Killer Airbags: 1.4M Cars are in Danger. What’s About Yours?
People don’t learn from their experience, and here is one more proof for that. Dangerous issues with Takata airbags started in 2002. In 2019, we still face problems with them, and the automotive industry hasn’t banned them forever.
The previous year, Takata corporation extended its recall to 3.3 million passenger airbags which inflator might explode to the passenger’s face!
The Heart of the Problem
So, the mess has happened with airbags’ inflators – a metal cartridge with propellant wafers inside – which didn’t stop when airbags started expanding, so the result was an explosion of metal details and causing severe damage to people.
Metal parts were sprayed to someone sitting near to a driver, and sometimes, such cases had fatal outcomes.
The root of tragedies was defined by NHTSA (National Highway Traffic Safety Administration). Ammonium nitrate-based propellent used in airbags doesn’t use chemical drying agents. So, outer moisture, heat, or age can turn a life-saving device into a weapon killing people with shrapnel.
16 deaths in the USA and 24 deaths worldwide and more than 300 severe injuries globally were the cases for the mass recall. The last incident happened in Arizona (2018) when a driver of Honda Civic was killed by a ruptured inflator. That man bought his Civic three months ago, probably, this was his first car, and it simply killed him. It’s a very sad story, still, no one can feel safe until they check VIN codes for this recall.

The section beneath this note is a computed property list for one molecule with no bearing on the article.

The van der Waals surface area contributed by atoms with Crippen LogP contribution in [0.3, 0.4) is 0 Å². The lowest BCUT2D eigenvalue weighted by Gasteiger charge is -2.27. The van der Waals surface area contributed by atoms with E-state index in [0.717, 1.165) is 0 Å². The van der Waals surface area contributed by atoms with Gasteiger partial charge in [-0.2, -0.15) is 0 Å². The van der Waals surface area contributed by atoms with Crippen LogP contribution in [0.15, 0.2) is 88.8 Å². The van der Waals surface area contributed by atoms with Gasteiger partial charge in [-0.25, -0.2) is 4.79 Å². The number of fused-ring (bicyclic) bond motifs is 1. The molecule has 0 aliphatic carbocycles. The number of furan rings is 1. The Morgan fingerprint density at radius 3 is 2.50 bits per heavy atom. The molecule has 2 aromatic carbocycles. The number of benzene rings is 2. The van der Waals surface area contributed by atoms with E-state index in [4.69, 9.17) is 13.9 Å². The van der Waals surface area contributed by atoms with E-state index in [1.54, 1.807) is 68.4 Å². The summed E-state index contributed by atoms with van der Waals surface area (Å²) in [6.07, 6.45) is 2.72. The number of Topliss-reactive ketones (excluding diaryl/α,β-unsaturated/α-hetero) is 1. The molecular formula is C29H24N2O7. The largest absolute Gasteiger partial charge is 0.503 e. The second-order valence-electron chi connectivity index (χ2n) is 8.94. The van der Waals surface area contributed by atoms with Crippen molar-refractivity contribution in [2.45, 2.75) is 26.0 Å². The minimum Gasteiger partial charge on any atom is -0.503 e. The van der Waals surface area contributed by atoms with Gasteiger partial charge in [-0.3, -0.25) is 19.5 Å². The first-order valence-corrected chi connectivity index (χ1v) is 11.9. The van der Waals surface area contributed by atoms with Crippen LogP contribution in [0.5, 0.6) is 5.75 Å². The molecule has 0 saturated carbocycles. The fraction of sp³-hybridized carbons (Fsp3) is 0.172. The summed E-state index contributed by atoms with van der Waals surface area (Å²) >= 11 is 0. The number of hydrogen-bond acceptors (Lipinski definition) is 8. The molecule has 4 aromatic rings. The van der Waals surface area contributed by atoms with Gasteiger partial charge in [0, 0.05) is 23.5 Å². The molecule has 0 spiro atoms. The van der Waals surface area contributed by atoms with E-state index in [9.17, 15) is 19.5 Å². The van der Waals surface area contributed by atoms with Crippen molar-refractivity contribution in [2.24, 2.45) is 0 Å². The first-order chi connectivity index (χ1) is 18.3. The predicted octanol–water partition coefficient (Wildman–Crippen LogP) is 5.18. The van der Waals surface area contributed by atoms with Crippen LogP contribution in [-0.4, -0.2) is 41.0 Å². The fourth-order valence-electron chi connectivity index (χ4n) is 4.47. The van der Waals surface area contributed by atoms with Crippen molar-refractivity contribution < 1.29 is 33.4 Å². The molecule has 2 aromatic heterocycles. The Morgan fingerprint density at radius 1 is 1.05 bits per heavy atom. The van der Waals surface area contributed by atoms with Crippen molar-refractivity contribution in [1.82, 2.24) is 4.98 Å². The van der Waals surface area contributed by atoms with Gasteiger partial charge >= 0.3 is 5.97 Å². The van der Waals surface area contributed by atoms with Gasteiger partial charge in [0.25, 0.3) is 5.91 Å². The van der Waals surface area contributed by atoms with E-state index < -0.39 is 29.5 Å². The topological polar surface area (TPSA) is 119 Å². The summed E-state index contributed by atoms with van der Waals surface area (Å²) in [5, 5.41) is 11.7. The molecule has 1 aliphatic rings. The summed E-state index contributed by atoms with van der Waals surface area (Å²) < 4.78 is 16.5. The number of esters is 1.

Why so late? – you might ask, but we don’t have an answer. Thank God, people began fixing that and if you are an owner of a car with Takata airbag, hurry up to the nearest dealership and claim for replacing it with a new one for free.
What Cars Can Kill You?
Recently, the NHTSA announced one more recall for faulty airbags. About 1.4 million cars are left with defects. Various brands encountered this large-scale issue including Honda, Toyota, BMW, Volkswagen, Mitsubishi.
In general, starting in 2002, more than 41.6 million cars have been recalled for the same reason. Nevertheless, the latest recall implies only vehicles containing Non-azide driver inflators. Outcomes can be awful – an airbag can either be underinflated or explode. Both of them may cause the driver’s death. And if it explodes, not only a driver can suffer but everyone inside a car.
What Should Drivers Do?
If you have a car produced by one of the above-mentioned manufacturers, hurry up to check it for recalls. Visit the NHTSA website and check your car’s VIN code.
If you see that your vehicle is equipped with a potential ‘killer’, take care of yourself and your passengers – address the nearest sales office or official service and drive there for diagnostics. I personally had experience in replacing a faulty Takata airbag in Honda Accord Coupe – it took only an hour to replace it with a new and properly working one. One hour of your time in exchange for life is an excellent option, what do you think?